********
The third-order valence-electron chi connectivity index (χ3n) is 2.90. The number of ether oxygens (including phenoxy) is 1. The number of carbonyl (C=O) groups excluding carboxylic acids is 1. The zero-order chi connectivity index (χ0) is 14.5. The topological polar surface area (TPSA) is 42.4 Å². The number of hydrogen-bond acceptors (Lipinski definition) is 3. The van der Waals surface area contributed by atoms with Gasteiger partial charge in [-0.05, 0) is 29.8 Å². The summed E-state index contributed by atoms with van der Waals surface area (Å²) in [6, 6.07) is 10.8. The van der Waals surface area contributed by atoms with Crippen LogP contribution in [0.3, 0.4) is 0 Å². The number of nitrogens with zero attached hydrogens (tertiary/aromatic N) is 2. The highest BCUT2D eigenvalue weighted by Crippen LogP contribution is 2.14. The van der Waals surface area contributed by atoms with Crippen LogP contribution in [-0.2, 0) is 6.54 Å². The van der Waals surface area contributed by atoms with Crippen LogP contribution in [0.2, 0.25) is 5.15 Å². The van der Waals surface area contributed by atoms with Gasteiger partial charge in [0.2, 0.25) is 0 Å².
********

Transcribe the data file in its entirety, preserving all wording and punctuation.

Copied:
The third-order valence-electron chi connectivity index (χ3n) is 2.90. The number of ether oxygens (including phenoxy) is 1. The number of carbonyl (C=O) groups excluding carboxylic acids is 1. The zero-order chi connectivity index (χ0) is 14.5. The topological polar surface area (TPSA) is 42.4 Å². The number of hydrogen-bond acceptors (Lipinski definition) is 3. The van der Waals surface area contributed by atoms with Gasteiger partial charge in [-0.05, 0) is 29.8 Å². The summed E-state index contributed by atoms with van der Waals surface area (Å²) in [6, 6.07) is 10.8. The van der Waals surface area contributed by atoms with Crippen LogP contribution in [0.3, 0.4) is 0 Å². The number of nitrogens with zero attached hydrogens (tertiary/aromatic N) is 2. The highest BCUT2D eigenvalue weighted by Crippen LogP contribution is 2.14. The van der Waals surface area contributed by atoms with Crippen LogP contribution in [-0.2, 0) is 6.54 Å². The van der Waals surface area contributed by atoms with Crippen LogP contribution in [0.2, 0.25) is 5.15 Å². The van der Waals surface area contributed by atoms with Gasteiger partial charge in [0.2, 0.25) is 0 Å².